Potential of IoT and where Malaysia’s at.

IoT is no stranger to those following the tech news. It is everywhere. Jump onto The Verge, or Engadget, and you’ll see daily news about Google Assistant, Alexa and HomeKit. However, do you know that the term IoT is not only confined to home automation? Sorry to burst your bubble but IoT is much more than that. In fact, it goes beyond the home. It is so big and important that it is considered part of the upcoming Industry 4.0.

During the Future Forward Forum 2017 recently held in September, One of the speakers, Tan Chee Hon, Panasonic Malaysia strategic B2B development general manager shared “IoT is about connecting people with people or things through the internet. It improves connectivity between people and people, people and machine, and machine and machine”

Tan notes that with the availability of the Long Term Evolution (LTE) network, smart devices and improved IT literacy, the condition is perfect for IoT to flourish. However, he believes the true potential of IoT has not been met yet. This can be seen in the limited scope of IoT implementation in the form of smart devices, security cameras, video intercom, HD video conference, connected AV and home network systems. Tan adds that IoT can do more than that.

Malaysia’s first LoRa network is deployed

And here at jumpadevice, we are on the same page as Tan. You read many reports and articles on home automation, but rarely do we read about how IoT is applied outside the home. Fortunately for Malaysia, we have realised this and is evident in the news the past year. Take for instance how Atilze is deploying the LoRa network in Malaysia. Or how DiGi’s ifleet is enabling tracking of commercial vehicles and the new Usage-Based Insurance for cars. In that respect, Malaysia is doing fairly well. Check out the Digital Evolution Index 2017. Introduced by Harvard Business Review in 2015, it aims ‘to trace the emergence of a “digital planet,” how physical interactions — in communications, social and political exchange, commerce, media and entertainment — are being displaced by digitally mediated ones.’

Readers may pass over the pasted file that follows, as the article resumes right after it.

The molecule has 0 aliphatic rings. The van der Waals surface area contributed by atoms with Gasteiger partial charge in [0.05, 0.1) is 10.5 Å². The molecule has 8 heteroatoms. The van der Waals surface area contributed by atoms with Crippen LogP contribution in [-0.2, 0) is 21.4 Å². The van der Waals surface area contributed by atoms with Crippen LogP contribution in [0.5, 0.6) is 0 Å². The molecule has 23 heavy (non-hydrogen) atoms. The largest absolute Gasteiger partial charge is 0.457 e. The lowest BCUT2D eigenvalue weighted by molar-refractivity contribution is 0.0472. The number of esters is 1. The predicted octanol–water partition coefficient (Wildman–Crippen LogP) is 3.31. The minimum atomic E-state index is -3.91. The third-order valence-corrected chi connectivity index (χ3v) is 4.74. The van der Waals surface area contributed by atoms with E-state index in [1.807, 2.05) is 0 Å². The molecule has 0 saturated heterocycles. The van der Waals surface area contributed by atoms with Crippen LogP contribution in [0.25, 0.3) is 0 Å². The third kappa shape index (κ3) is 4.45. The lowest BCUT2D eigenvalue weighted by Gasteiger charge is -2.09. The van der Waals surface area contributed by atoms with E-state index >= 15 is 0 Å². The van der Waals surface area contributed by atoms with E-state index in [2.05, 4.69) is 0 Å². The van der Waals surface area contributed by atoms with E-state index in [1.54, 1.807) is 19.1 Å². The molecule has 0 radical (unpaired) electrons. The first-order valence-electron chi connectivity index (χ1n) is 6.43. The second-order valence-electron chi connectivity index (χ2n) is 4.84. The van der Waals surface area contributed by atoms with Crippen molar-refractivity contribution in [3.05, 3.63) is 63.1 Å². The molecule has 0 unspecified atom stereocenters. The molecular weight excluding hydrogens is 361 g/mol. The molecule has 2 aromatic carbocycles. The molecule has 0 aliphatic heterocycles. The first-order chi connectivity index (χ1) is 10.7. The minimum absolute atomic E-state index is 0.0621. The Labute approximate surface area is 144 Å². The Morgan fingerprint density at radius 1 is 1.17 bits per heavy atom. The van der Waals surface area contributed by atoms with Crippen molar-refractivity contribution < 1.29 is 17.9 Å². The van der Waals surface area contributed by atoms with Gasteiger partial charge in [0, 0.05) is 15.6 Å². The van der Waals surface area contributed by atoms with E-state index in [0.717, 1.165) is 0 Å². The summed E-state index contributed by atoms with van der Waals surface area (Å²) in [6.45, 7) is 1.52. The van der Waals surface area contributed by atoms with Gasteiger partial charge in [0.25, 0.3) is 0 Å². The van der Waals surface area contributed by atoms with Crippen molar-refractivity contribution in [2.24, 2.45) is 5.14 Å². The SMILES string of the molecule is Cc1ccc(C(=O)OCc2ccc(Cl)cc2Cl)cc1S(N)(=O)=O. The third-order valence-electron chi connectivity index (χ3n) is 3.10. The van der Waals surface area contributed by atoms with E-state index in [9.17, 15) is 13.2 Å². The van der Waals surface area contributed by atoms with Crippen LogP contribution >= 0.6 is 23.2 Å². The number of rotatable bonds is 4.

Digital Evolution Index 2017.

According to the definition of Break Out: ‘Break Out countries have the potential to become the Stand Out countries of the future, with China, Malaysia, Bolivia, Kenya, and Russia leading the pack’. It adds, ‘Clearly, the most exciting region in the world, digitally speaking, is Asia, with China and Malaysia as exemplars. We can expect to see plenty of investor and entrepreneurial interest in this region’.

This is indeed good news and encouragement of where Malaysia’s heading. Kudos to the local industry players in taking steps to ensure that Malaysia is prepared and well equipped. For more in-depth information do continue reading at Harvard Business Review and check out the original report at The Edge.


Source: The Edge, Harvard Business Review
Image credit: mimos, Harvard Business Review